Music Institute William Warfield Scholarship recipients performing with the Chorale on the program include Jada Adamson-Tate (age 9, Skokie), piano student of Claire Neiweem; Nina Liverpool (age 9, Highland Park), piano student of Louise Chan; Hannah White* (age 12, Germantown, Wisc.), violin student of Hye-Sun Lee; Lucienne Williams (age 12, Chicago), viola student of Sarah Montzka; and Mira Williams* (age 14, Chicago), viola student of Marko Dreher. (The * indicates students in the Music Institute’s prestigious Academy for extraordinarily gifted pre-college musicians.) Music Institute President and CEO Mark George is composing a special work for these students to perform on the program. Additional Warfield Scholarship recipients (not performing on this program) include Braden Adamson-Tate (age 12, Skokie), trumpet student of Amy Larsen, and Adé Williams* (age 15, Chicago) violin student of Almita and Roland Vamos.

The William Warfield Memorial Scholarship Fund annually offers need-based financial assistance for minority students. Famed operatic baritone William Warfield was a longstanding member of the Music Institute’s board of trustees.

Admission is free; all contributions that evening benefit the William Warfield Memorial Scholarship Fund of the Music Institute of Chicago This concert is generously sponsored by Schaefer’s Wines, Foods & Spirits.

Brotherhood Chorale:
The nationally recognized Brotherhood Chorale was founded in Chicago in 1969 with less than 30 members. Under the guidance of its current and visionary director, Brian Rice, the Brotherhood Chorale has built an impressive repertoire and grown to approximately 180 members. In addition to performing every fourth Sunday for service, the choir sings outside the church and has been featured at the South Shore Cultural Center and the Chicago Civic Orchestra, among others.

Music Institute of Chicago:
The Music Institute of Chicago believes that music has the power to sustain and nourish the human spirit; therefore, our mission is to provide the foundation for lifelong engagement with music. Founded in 1931, the Music Institute has grown to become one of the three largest and most respected community music schools in the nation. Offering musical excellence built on the strength of its distinguished faculty, commitment to quality, and breadth of programs and services, the Music Institute is a member of the National Guild of Community Schools of the Arts and accredited by the National Association of Schools of Music. Each year, the Music Institute’s teachers and arts therapists reach more than 10,000 students and clients of all ages and experience levels at campuses in Evanston, Winnetka, Highland Park, Lincolnshire, Lake Forest and Downers Grove, as well as through its longstanding partnership with the Chicago Public Schools. The Music Institute offers lessons, classes, and programs in four distinct areas: the Community School, Academy, Institute for Therapy through the Arts, and Nichols Concert Hall.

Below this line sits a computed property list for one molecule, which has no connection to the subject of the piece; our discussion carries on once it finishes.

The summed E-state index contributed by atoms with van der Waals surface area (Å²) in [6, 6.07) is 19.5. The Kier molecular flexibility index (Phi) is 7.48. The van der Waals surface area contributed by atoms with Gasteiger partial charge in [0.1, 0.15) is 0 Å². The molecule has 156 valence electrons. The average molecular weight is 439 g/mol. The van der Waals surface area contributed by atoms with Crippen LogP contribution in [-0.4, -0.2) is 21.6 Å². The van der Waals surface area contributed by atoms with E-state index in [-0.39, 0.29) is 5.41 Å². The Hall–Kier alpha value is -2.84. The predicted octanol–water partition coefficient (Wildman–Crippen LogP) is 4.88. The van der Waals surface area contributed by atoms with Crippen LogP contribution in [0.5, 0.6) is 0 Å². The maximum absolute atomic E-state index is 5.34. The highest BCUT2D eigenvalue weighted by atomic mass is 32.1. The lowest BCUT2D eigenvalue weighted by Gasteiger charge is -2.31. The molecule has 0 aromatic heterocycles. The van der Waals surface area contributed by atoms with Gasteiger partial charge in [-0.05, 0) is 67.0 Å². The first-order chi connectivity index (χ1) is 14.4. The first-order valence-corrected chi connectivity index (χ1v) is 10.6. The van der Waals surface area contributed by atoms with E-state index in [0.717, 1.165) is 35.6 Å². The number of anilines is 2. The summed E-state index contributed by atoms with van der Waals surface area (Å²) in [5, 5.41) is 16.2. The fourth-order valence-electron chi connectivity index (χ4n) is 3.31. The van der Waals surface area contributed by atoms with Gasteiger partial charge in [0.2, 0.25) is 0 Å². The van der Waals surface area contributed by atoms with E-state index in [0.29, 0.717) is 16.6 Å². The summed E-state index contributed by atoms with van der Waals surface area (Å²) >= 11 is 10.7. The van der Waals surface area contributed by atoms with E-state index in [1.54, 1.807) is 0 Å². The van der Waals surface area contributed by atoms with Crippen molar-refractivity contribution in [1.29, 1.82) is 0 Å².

The Martin Luther King, Jr. Celebration on Sunday, January 20 at 5 p.m. at Nichols Concert Hall, 1490 Chicago Avenue, Evanston, is free. For information visit or call 847.905.1500 ext. 108.

--Jill Chukerman, JAC Communications

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Meet the Staff

Meet the Staff
John J. Puccio, Editor, Publisher, Reviewer

Understand, I'm just an everyday guy reacting to something I love. And I've been doing it for a very long time, my appreciation for classical music starting with the musical excerpts on The Big John and Sparkie radio show in the early Fifties and the purchase of my first recording, The 101 Strings Play the Classics, around 1956. In the late Sixties I began teaching high school English and Film Studies as well as becoming interested in hi-fi, my audio ambitions graduating me from a pair of AR-3 speakers to the Fulton J's recommended by The Stereophile's J. Gordon Holt. In the early Seventies, I began writing for a number of audio magazines, including Audio Excellence, Audio Forum, The Boston Audio Society Speaker, The American Record Guide, and from 1976 until 2008, The $ensible Sound, for which I served as Classical Music Editor.

Today, I'm retired from teaching and use a pair of bi-amped VMPS RM40s loudspeakers for my listening. In addition to writing the Classical Candor blog, I served as the Movie Review Editor for the Web site Movie Metropolis (formerly DVDTown) from 1997-2013. Music and movies. Life couldn't be better.
Karl W. Nehring, Contributing Reviewer